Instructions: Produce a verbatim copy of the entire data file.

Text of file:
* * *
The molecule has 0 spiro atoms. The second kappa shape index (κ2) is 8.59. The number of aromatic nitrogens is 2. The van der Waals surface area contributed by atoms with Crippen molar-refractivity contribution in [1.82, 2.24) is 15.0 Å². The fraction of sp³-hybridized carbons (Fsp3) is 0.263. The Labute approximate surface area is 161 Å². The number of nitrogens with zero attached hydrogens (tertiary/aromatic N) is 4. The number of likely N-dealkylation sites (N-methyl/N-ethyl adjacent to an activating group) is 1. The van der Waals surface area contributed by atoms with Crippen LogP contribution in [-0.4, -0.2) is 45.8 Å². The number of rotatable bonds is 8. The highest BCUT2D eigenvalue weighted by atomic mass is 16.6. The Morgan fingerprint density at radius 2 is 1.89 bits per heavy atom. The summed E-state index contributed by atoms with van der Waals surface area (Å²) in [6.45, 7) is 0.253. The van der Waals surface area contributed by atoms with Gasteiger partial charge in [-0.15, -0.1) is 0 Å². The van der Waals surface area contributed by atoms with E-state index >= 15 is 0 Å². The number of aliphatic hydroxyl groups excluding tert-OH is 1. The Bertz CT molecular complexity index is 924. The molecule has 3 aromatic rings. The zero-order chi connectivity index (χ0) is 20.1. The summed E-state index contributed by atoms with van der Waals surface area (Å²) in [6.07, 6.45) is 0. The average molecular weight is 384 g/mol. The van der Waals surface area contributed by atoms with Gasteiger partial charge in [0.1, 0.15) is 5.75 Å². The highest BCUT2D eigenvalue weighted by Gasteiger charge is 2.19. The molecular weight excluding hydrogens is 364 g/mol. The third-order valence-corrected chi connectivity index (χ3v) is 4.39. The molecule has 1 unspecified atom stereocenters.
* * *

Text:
The molecule has 0 spiro atoms. The second kappa shape index (κ2) is 8.59. The number of aromatic nitrogens is 2. The van der Waals surface area contributed by atoms with Crippen molar-refractivity contribution in [1.82, 2.24) is 15.0 Å². The fraction of sp³-hybridized carbons (Fsp3) is 0.263. The Labute approximate surface area is 161 Å². The number of nitrogens with zero attached hydrogens (tertiary/aromatic N) is 4. The number of likely N-dealkylation sites (N-methyl/N-ethyl adjacent to an activating group) is 1. The van der Waals surface area contributed by atoms with Crippen LogP contribution in [-0.4, -0.2) is 45.8 Å². The number of rotatable bonds is 8. The highest BCUT2D eigenvalue weighted by atomic mass is 16.6. The Morgan fingerprint density at radius 2 is 1.89 bits per heavy atom. The summed E-state index contributed by atoms with van der Waals surface area (Å²) in [6.45, 7) is 0.253. The van der Waals surface area contributed by atoms with Gasteiger partial charge in [-0.15, -0.1) is 0 Å². The van der Waals surface area contributed by atoms with E-state index >= 15 is 0 Å². The number of aliphatic hydroxyl groups excluding tert-OH is 1. The Bertz CT molecular complexity index is 924. The molecule has 3 aromatic rings. The zero-order chi connectivity index (χ0) is 20.1. The summed E-state index contributed by atoms with van der Waals surface area (Å²) in [6.07, 6.45) is 0. The average molecular weight is 384 g/mol. The van der Waals surface area contributed by atoms with Gasteiger partial charge in [0.1, 0.15) is 5.75 Å². The highest BCUT2D eigenvalue weighted by Gasteiger charge is 2.19. The molecular weight excluding hydrogens is 364 g/mol. The third-order valence-corrected chi connectivity index (χ3v) is 4.39. The molecule has 1 unspecified atom stereocenters.